Should you send the boss a holiday card?

“Thinking about sending the boss a holiday card?” asks Allison & Taylor, a reference checking firm in Rochester, Michigan in their article Deciding Whether to Send the Boss a Holiday Card.

You probably have a good idea: a 2008 survey quoted 50% of holiday card recipients as indicating they were more likely to do future business with a company (or individual) that sends holiday greeting cards.

And with your co-workers vying with you for the boss’s favor, your holiday card might prove to be a small, but decisive, differentiator.

Here are some reasons why your greeting card is a good idea:

  1. Connecting with your boss (or former boss) will help keep you top-of-mind in their awareness, translating to possible future support or opportunity.
  2. Sending your boss (also former bosses, colleagues, suppliers, etc.) a card demonstrates a personal touch to accompany your business relationship.
  3. Staying in touch with bosses and colleagues via a holiday card is a subtle yet highly effective form of networking. (It’s also less expensive than taking them to lunch, and won’t violate corporate edicts if sent via personal mail.)
  4. Staying in the favor of your prospective employment references (particularly former bosses) is critical to your future employment success. The reference-checking firm of Allison & Taylor (http://www.allisontaylor.com/positive_references.asp) notes that approximately half of all reference checks they conduct reveal negative input from the references. Consider that a greeting card could prove to be a small, but critical, investment in your professional future.
  5. Developing and maintaining positive relationships with your boss, co-workers and former bosses will ultimately be a cornerstone of success in your career. Besides the use of greeting cards, there are a number of effective etiquette tips that may be appropriate for those who may ultimately become your professional references.

While sending out holiday cards is almost certainly a good idea, even this generous gesture can backfire if the proper protocols aren’t observed. Here are some additional guidelines to ensure your card is well received:

  1. Choose a high-quality holiday card that allows no possibility of offending its recipient. Remember that not everyone celebrates Christmas – be mindful of religious and cultural nuances, particularly with your international recipients.
  2. Choose a design that is appropriate for your business associates.
  3. Include one of your business cards inside the greeting card. This small insertion ensures that your recipients have your most current contact information and will reinforce your name with the card’s recipient.
  4. Be sure that your inscriptions on the outside of the card are both legible and attractive. Consider using a form of calligraphy to make your recipient’s name and address visibly pleasing. Also, be sure to include your return address on the mailing envelope.
  5. Sign each card personally. It only takes a moment to sign your name and write a short greeting, and your business associates will notice and appreciate this more personal gesture.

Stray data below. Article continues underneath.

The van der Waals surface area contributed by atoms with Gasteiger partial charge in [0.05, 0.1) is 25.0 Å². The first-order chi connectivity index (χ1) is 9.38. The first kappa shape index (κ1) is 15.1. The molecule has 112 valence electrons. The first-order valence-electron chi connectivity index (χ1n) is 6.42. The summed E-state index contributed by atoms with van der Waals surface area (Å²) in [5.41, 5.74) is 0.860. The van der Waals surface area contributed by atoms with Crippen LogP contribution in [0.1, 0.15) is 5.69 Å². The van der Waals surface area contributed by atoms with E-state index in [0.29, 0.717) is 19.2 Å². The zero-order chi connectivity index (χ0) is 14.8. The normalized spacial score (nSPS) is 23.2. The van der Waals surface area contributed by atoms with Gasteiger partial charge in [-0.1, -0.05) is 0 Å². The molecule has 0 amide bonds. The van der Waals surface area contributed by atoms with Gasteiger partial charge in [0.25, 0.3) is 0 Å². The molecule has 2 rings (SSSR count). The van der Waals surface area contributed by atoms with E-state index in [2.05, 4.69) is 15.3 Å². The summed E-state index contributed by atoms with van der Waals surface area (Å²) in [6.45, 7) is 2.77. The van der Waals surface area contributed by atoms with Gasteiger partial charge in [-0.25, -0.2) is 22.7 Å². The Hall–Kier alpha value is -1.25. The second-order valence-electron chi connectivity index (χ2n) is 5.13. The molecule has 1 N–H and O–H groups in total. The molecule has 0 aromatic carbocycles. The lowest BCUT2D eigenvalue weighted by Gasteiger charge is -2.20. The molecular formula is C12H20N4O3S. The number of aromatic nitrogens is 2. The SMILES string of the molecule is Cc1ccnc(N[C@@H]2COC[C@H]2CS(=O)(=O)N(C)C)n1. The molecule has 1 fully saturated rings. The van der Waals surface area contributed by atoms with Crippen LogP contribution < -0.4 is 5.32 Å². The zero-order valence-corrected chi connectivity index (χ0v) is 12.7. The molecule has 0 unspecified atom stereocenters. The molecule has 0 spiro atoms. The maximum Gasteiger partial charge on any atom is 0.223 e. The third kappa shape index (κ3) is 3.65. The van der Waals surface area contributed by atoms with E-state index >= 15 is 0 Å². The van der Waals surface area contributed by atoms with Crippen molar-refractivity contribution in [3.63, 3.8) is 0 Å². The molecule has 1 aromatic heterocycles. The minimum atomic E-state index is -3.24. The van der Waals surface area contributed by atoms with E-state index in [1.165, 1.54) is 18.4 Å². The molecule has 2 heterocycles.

6. Check the spelling of your contacts and their corporate name. Any good points you’ll score with a holiday card will be lost if you misspell your contact’s name or corporate information.
  7. Keep your contact list accurate and up-to-date. Make sure you’re not sending a card to someone who has left the department or the company.
  8. Don’t be late. In life and in business, timing is everything. Remember that many companies close during the holidays and people take vacation to be with family, so send your cards early. Also note the possibility that a recipient of your card may want (out of consideration or guilt) to respond with a card back to you prior to the holidays. Aim to have all your corporate holiday cards in the mail no later than December 15 if you’re sending them within the U.S., or earlier if you’re sending them via international mail.

In short, a professional greeting card can go a long way in making a good impression on all your business contacts. Cultivating good relationships this holiday season will help ensure your professional success tomorrow.

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About Charlotte Weeks - Executive Career Coach / Executive Resume Writer / Outplacement Consultant

Prior to founding Weeks Career Services, Inc. Charlotte Weeks worked in human resources at a national association, where she experienced the hiring process from the other side. She's also the past president of The National Resume Writers' Association (The NRWA). Charlotte specializes in providing C-level executives (CEO, CFO, CMO, etc.), association executives, executive directors and senior-level professionals (director, VP, SVP, etc.) with comprehensive career coaching services and high-ROI resumes. She is author of "I Want a Job in an Association -- Now What?? A Guide to Getting a Job in a Professional Association, Membership Organization, or Society" and featured author of "101 Great Ways to Enhance Your Career." Additional book contributions include "The Twitter Job Search Guide," "Resumes That Pop!," and "Step-by-Step Cover Letters." As an internationally-recognized expert, Charlotte provides programs and documents tailored to each individual’s needs. To ensure that each person is given the highest quality of attention and service, Charlotte works with a limited number of new clients each month. For more information about Charlotte, please visit her Web site at www.WeeksCareerServices.com.
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